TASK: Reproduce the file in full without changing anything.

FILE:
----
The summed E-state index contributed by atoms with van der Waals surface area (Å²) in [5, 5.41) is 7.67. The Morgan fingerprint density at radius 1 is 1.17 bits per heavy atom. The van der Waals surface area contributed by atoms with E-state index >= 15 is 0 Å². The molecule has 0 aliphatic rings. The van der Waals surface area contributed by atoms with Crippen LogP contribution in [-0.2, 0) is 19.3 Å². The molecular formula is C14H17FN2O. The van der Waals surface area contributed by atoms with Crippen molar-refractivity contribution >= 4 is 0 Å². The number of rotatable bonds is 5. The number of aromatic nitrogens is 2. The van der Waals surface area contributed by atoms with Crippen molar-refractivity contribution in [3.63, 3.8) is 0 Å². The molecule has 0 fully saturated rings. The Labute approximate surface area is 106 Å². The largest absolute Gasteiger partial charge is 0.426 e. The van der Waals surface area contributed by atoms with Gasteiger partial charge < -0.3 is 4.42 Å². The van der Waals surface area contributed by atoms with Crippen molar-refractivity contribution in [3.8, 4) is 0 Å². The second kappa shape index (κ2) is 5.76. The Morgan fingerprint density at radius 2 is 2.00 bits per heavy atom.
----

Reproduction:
The summed E-state index contributed by atoms with van der Waals surface area (Å²) in [5, 5.41) is 7.67. The Morgan fingerprint density at radius 1 is 1.17 bits per heavy atom. The van der Waals surface area contributed by atoms with E-state index >= 15 is 0 Å². The molecule has 0 aliphatic rings. The van der Waals surface area contributed by atoms with Crippen LogP contribution in [-0.2, 0) is 19.3 Å². The molecular formula is C14H17FN2O. The van der Waals surface area contributed by atoms with Crippen molar-refractivity contribution >= 4 is 0 Å². The number of rotatable bonds is 5. The number of aromatic nitrogens is 2. The van der Waals surface area contributed by atoms with Crippen molar-refractivity contribution in [3.63, 3.8) is 0 Å². The molecule has 0 fully saturated rings. The Labute approximate surface area is 106 Å². The largest absolute Gasteiger partial charge is 0.426 e. The van der Waals surface area contributed by atoms with Gasteiger partial charge < -0.3 is 4.42 Å². The van der Waals surface area contributed by atoms with Crippen molar-refractivity contribution in [3.8, 4) is 0 Å². The second kappa shape index (κ2) is 5.76. The Morgan fingerprint density at radius 2 is 2.00 bits per heavy atom.